August 5, 2008
Conjuring Timbres and Climes
Whatever work that Music Director Marin Alsop decides to program at the Cabrillo Festival of Contemporary Music, you know it will at least be interesting and intellectually provocative. Whether it's beautiful or ultimately satisfying is more subjective, but I found Saturday's "Triple Play" concert fairly successful on those counts, as well. The musicians, under Alsop's confident direction, sounded articulately and passionately committed to the music. With Dame Evelyn Glennie, the world's most amazing percussion virtuoso, as a soloist, everyone else had all they could do to keep up with her.
The program's three works are all recent compositions — two West Coast premieres written within the past two years, and one world premiere finished this May. All were inspired by basic elements of one kind or another: One depicted air (mixed with water), another depicted water (mixed with air), and the third was about wood, metal, and skin, the elements of percussion instruments.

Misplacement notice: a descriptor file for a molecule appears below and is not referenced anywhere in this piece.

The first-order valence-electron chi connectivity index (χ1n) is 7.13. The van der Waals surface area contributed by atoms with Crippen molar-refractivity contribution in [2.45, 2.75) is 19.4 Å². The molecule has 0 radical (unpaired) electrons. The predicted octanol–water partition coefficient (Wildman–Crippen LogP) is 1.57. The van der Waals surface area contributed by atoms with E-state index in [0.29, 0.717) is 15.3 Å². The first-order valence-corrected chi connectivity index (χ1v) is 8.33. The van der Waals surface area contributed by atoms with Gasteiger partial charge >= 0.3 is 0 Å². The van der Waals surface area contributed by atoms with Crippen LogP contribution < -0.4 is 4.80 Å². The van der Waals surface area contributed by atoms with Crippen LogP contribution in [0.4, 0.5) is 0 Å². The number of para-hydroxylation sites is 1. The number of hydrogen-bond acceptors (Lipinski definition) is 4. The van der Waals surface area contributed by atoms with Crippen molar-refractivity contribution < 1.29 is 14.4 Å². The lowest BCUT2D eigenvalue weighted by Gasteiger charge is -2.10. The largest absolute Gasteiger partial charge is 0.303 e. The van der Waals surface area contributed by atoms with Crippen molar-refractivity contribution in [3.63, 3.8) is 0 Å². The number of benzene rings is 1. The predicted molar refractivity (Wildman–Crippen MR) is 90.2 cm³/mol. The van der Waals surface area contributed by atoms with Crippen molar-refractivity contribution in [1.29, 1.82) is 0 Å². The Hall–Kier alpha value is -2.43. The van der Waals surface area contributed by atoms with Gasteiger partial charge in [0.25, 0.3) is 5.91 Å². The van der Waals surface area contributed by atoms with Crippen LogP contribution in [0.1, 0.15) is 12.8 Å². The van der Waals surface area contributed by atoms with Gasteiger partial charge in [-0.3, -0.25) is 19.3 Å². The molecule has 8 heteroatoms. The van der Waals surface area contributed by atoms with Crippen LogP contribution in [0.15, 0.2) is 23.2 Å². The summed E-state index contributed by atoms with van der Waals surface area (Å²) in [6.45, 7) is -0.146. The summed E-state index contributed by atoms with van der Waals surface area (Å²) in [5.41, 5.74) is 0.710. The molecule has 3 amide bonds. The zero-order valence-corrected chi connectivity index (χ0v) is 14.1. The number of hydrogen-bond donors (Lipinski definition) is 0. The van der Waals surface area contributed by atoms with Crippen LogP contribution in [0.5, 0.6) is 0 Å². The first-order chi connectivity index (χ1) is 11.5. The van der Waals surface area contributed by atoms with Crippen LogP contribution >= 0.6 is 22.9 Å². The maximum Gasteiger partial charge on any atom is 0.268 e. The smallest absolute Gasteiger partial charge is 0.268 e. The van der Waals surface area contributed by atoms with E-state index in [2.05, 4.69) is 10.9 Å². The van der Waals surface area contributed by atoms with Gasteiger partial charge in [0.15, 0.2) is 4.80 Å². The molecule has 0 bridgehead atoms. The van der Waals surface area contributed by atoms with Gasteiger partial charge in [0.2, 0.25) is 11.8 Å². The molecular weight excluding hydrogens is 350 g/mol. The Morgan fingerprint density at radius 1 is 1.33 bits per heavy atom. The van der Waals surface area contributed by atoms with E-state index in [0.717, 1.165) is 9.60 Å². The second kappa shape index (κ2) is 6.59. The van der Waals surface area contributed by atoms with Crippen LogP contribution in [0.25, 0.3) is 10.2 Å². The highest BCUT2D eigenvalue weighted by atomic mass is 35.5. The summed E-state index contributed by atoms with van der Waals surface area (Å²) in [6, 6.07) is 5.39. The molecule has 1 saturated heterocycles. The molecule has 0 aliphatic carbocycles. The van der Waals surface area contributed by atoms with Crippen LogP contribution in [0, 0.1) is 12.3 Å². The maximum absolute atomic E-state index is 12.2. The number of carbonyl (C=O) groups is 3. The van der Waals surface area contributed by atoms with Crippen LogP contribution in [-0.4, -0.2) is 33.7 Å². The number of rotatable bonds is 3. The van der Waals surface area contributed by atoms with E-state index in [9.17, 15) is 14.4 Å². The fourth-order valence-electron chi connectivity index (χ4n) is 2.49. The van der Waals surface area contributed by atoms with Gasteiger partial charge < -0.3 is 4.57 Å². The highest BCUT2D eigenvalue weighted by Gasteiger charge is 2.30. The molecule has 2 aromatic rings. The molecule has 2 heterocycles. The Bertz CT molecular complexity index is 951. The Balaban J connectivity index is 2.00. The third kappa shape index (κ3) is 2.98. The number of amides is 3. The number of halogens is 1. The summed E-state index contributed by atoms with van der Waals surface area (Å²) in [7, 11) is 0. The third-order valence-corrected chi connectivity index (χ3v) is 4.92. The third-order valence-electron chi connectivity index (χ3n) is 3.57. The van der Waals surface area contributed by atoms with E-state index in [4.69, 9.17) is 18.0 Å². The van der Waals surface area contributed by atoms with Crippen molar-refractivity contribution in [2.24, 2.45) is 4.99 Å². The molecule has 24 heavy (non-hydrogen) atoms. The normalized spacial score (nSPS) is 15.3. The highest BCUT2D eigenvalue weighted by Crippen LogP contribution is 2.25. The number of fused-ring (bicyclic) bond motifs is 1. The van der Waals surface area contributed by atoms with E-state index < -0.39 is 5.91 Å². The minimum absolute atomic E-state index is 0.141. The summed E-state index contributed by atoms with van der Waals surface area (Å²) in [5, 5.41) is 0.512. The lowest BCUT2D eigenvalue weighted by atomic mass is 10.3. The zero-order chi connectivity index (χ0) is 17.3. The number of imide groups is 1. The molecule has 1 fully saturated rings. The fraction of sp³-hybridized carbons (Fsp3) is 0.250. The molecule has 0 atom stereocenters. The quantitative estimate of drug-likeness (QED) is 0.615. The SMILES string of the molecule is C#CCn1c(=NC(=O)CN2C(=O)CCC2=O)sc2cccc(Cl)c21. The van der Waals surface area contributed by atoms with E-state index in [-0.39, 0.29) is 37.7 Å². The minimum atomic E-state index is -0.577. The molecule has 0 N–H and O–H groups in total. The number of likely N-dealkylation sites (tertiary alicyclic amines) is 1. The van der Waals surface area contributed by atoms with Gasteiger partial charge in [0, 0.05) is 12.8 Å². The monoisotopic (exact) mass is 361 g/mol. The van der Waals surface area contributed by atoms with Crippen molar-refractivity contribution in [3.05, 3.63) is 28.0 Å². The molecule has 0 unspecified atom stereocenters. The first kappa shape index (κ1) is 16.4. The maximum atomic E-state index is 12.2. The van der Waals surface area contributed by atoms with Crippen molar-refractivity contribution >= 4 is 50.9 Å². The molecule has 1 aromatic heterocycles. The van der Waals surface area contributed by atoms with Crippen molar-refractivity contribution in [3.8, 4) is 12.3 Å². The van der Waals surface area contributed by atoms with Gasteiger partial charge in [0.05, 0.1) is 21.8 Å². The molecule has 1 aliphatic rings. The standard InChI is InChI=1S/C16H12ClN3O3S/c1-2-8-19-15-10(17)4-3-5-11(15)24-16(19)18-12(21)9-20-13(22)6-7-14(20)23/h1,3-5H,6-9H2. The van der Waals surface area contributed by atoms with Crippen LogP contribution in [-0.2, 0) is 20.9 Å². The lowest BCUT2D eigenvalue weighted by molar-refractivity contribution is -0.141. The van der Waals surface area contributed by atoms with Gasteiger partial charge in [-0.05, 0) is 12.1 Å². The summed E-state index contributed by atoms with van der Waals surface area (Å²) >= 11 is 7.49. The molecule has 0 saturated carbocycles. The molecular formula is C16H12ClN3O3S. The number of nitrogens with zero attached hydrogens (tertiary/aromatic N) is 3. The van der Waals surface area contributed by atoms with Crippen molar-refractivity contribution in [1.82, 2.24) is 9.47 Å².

John Corigliano's Conjurer, for percussion and string orchestra, is his attempt to integrate a diverse percussion ensemble into the role of a single concerto soloist. He does it by using just one family of percussion in each of the three movements — first, wood (largely xylophone and marimba with some unpitched wood blocks); second, metal (tubular bells, vibraphone, tam-tam, and suspended cymbals); and third, drums (including timpani, bass drum, hand drum, and kick drum).
Each movement begins with an unaccompanied cadenza, introducing the listener to its particular sound world, which, in the second and third movements, palpably kicks the previous movement's sound out of the way. The title, Conjurer, refers to the soloist in the cadenzas, who conjures up the material that forms the basis for each movement.
Percussion is so frequently used to punctuate loud passages in music that listeners may forget it can be used differently. Much of this concerto is actually fairly quiet, though the second movement rises to an agitated middle section. The finale, which is very loud indeed, nevertheless has a subdued section with a distant violin solo (the only such passage in the work) over quiet bass drum.